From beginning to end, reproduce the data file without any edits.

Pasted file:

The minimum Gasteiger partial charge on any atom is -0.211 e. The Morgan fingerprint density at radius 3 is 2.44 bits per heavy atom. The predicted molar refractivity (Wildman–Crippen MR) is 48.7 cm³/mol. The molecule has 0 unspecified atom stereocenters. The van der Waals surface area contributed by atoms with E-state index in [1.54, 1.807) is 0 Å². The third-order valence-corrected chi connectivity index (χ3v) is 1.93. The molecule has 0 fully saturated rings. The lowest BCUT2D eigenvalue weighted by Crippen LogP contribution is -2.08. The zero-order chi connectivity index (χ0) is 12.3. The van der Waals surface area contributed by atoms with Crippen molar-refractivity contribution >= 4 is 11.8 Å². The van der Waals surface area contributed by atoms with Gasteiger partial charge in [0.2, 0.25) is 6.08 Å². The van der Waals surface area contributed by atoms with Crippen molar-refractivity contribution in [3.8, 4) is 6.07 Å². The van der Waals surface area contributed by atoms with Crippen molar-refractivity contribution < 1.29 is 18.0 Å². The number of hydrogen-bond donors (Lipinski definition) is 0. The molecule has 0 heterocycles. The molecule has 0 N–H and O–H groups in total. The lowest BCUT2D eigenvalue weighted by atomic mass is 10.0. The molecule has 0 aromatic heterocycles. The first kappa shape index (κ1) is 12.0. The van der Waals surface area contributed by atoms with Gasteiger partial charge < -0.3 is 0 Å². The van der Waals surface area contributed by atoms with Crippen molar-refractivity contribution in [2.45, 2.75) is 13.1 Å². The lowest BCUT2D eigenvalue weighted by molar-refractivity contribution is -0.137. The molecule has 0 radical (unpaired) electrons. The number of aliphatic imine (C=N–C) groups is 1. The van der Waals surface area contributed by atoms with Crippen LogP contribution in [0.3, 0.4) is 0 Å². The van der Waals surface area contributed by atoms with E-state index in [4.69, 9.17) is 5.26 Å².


The minimum Gasteiger partial charge on any atom is -0.211 e. The Morgan fingerprint density at radius 3 is 2.44 bits per heavy atom. The predicted molar refractivity (Wildman–Crippen MR) is 48.7 cm³/mol. The molecule has 0 unspecified atom stereocenters. The van der Waals surface area contributed by atoms with E-state index in [1.54, 1.807) is 0 Å². The third-order valence-corrected chi connectivity index (χ3v) is 1.93. The molecule has 0 fully saturated rings. The lowest BCUT2D eigenvalue weighted by Crippen LogP contribution is -2.08. The zero-order chi connectivity index (χ0) is 12.3. The van der Waals surface area contributed by atoms with Crippen molar-refractivity contribution >= 4 is 11.8 Å². The van der Waals surface area contributed by atoms with Gasteiger partial charge in [0.2, 0.25) is 6.08 Å². The van der Waals surface area contributed by atoms with Crippen molar-refractivity contribution in [3.8, 4) is 6.07 Å². The van der Waals surface area contributed by atoms with Crippen molar-refractivity contribution < 1.29 is 18.0 Å². The number of hydrogen-bond donors (Lipinski definition) is 0. The molecule has 0 heterocycles. The molecule has 0 N–H and O–H groups in total. The lowest BCUT2D eigenvalue weighted by atomic mass is 10.0. The molecule has 0 aromatic heterocycles. The first kappa shape index (κ1) is 12.0. The van der Waals surface area contributed by atoms with Gasteiger partial charge < -0.3 is 0 Å². The van der Waals surface area contributed by atoms with Crippen molar-refractivity contribution in [2.45, 2.75) is 13.1 Å². The lowest BCUT2D eigenvalue weighted by molar-refractivity contribution is -0.137. The molecule has 0 radical (unpaired) electrons. The number of aliphatic imine (C=N–C) groups is 1. The van der Waals surface area contributed by atoms with Crippen LogP contribution in [0.3, 0.4) is 0 Å². The van der Waals surface area contributed by atoms with E-state index in [4.69, 9.17) is 5.26 Å².